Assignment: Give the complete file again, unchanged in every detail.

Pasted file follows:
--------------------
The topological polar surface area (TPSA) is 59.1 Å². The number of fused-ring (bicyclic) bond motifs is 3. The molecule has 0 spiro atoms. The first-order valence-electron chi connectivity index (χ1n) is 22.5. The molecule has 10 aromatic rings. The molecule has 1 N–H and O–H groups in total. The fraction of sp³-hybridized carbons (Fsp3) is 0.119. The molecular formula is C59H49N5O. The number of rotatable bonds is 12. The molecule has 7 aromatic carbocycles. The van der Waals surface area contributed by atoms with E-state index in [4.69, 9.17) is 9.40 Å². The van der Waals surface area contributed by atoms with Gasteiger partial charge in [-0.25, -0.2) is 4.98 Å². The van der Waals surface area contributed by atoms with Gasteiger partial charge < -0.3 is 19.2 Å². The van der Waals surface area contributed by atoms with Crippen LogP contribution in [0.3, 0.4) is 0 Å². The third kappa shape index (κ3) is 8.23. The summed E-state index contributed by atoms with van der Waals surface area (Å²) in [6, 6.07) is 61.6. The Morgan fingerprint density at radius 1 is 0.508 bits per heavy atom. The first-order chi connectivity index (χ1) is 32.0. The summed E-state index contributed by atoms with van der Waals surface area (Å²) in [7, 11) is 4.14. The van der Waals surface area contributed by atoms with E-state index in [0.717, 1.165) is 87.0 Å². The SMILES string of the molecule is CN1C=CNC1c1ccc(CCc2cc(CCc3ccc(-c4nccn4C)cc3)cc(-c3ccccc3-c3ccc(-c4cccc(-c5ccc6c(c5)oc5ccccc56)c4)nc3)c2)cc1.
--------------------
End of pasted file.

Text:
The topological polar surface area (TPSA) is 59.1 Å². The number of fused-ring (bicyclic) bond motifs is 3. The molecule has 0 spiro atoms. The first-order valence-electron chi connectivity index (χ1n) is 22.5. The molecule has 10 aromatic rings. The molecule has 1 N–H and O–H groups in total. The fraction of sp³-hybridized carbons (Fsp3) is 0.119. The molecular formula is C59H49N5O. The number of rotatable bonds is 12. The molecule has 7 aromatic carbocycles. The van der Waals surface area contributed by atoms with E-state index in [4.69, 9.17) is 9.40 Å². The van der Waals surface area contributed by atoms with Gasteiger partial charge in [-0.25, -0.2) is 4.98 Å². The van der Waals surface area contributed by atoms with Gasteiger partial charge < -0.3 is 19.2 Å². The van der Waals surface area contributed by atoms with Crippen LogP contribution in [0.3, 0.4) is 0 Å². The third kappa shape index (κ3) is 8.23. The summed E-state index contributed by atoms with van der Waals surface area (Å²) in [6, 6.07) is 61.6. The Morgan fingerprint density at radius 1 is 0.508 bits per heavy atom. The first-order chi connectivity index (χ1) is 32.0. The summed E-state index contributed by atoms with van der Waals surface area (Å²) in [7, 11) is 4.14. The van der Waals surface area contributed by atoms with E-state index in [0.717, 1.165) is 87.0 Å². The SMILES string of the molecule is CN1C=CNC1c1ccc(CCc2cc(CCc3ccc(-c4nccn4C)cc3)cc(-c3ccccc3-c3ccc(-c4cccc(-c5ccc6c(c5)oc5ccccc56)c4)nc3)c2)cc1.